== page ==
MSRP: $8,290 ($8,090 for candy red we tested)
Warranty: 12 months
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arless   August 15, 2012 02:28 AM
the head light on the Yamaha is four way adjustable, the engine makes more hp and torque than the kawaker. the 950 is a newer take than the older 900 custom. i love both the bikes mentioned, but my money goes to the v star 950.
Leroy -lite mid weights  November 3, 2010 11:01 PM
You boys were paid off to put that there Vulcan with its skinny legged floppy corning out dated water buffalo slab of concrete#@!%$%^ Where's the Tylenol??? You boys were paid off with add money and buisness for particularity to the Kawasaki nine hundo. The article tells the whole story you could not help but give it a way. Quote I would not be surprised with another set of Moran's testing these same bikes that the Star of the show would come out on top. Open them there peppers Charley. Every other cycle mag says the Star of the show Is guess who--- Yamaha's Star V Star 950 custom classic. Youwinses also got the horse power and torque mixed up on purpose putting the Star down and Kawacker on top. When every other magazine says different-- Hell even your own seat of the paints ride should have told and did tell the truth about who had the muscle. You boys were paid off or you hate the three of you anyway Yamaha----Star motorcycles. Oh except you Adam. Thow if you had not picked the Yam then a cheap pun for a picture what have sufficed for you Picture. How UN real that statement was. You said it had a kinda funky fill in the corners but when you classified the star you said it was not any one thing that made me choose the star but that the fit and finish and the top end biased mill and loved the way it l##ked. You were paid off I'll tell you paid off. The money Author you were paid off fellas
shorty -the Yam 950 Star  October 25, 2010 12:18 AM
The V Star is by far the better bike, Than the water cooled kawasaki 900. It is faster if that is all your after, It gets better gas milage. It has more up to date electronics. And looks way more the better of the two bikes. It handles better, And the price is lower than the socki. I was going to buy a 900 classic, But when Yamaha-Star came out with the 950 cruiser and I weighted out the differences. My mind is now made up. At my age this will be the last bike I will buy for my wife and I. Don't get me wrong the Kawasaki is a great bike and I still love the classic with the spokes and the plastic crome which now adorns most cruisers. Way to go Star Yam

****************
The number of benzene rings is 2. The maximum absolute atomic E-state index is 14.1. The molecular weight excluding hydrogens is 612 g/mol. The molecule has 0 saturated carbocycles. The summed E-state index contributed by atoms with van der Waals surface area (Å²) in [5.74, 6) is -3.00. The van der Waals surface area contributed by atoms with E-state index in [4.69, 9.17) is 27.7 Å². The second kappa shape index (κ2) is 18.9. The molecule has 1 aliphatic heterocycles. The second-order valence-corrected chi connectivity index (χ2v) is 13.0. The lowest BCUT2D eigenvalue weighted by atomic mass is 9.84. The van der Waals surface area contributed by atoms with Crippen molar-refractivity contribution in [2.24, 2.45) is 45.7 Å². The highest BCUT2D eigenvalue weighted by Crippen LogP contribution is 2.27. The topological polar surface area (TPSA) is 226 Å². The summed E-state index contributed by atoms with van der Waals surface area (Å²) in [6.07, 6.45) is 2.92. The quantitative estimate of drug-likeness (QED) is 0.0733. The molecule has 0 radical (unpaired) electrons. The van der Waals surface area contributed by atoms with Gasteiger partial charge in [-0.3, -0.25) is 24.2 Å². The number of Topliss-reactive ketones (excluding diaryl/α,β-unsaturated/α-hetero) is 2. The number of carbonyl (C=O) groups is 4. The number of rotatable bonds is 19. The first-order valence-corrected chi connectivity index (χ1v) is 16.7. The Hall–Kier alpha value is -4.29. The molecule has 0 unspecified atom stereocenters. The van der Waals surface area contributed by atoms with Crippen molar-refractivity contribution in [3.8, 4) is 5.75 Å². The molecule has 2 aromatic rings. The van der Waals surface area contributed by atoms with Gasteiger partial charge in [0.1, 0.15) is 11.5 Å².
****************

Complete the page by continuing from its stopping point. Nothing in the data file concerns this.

wr -star 950  October 20, 2010 11:10 PM
the star 950 looks very fetching in deed, And for the price of a little over $5000.00 the bike really l@@ks great. With more power than the Vulcan 900 which is no slouch. The new Star 950 is the best middle weight yet from Star motorcycle's. I really liked the larger star 1300, but the weight of nearly 700 lbs or more from the tourer model. The V Star 950 looks like the bike for me and my wife to ride around town and the back roads and seldom any highway jaunts. As soon as the car gets paid for we will get us a new V Star 950 for a little back road twisting. Way to go Yamaha --Star
Raimy -comfort vs. acceleration  April 12, 2010 01:41 AM
of course the Vulcan is the more comfy because of its balancers and liquid cooling (and very stable steering because of its big front wheel and T-bar) and more smooth so that the sound from the mufflers can be more, stuff were the Star has none! Here in Holland, we have not much of elevation and temperature ;-) My Star does (when warm) about 26! kilometers at a liter Euro 95 gasoline were the Vulcan at best does 1:24...
Superglide -crankshaft vs. rear wheel  April 6, 2010 09:12 AM
I wouldn't trust horsepower numbers from a manufacturer's website. Most manufacturer's inflate torque and HP numbers by measuring it from the crankshaft. There is AT LEAST a ten-percent loss from friction in the drivetrain before the power gets to the rear wheel. Other factors impacting the HP numbers include air temperature and elevation, which the manufacturers also carefully optimize.
Raimy Rink -HorsePowers  April 2, 2010 04:00 AM
The V-Star950 has by my known 54 horsepowers and not 45, according to some speeding against my wifes VN900custom after a day riding, the Star wins always and also on the highway the 950 has the highest topspeed. See also the websites from Yamaha and Kawasaki for data. Friendly greetings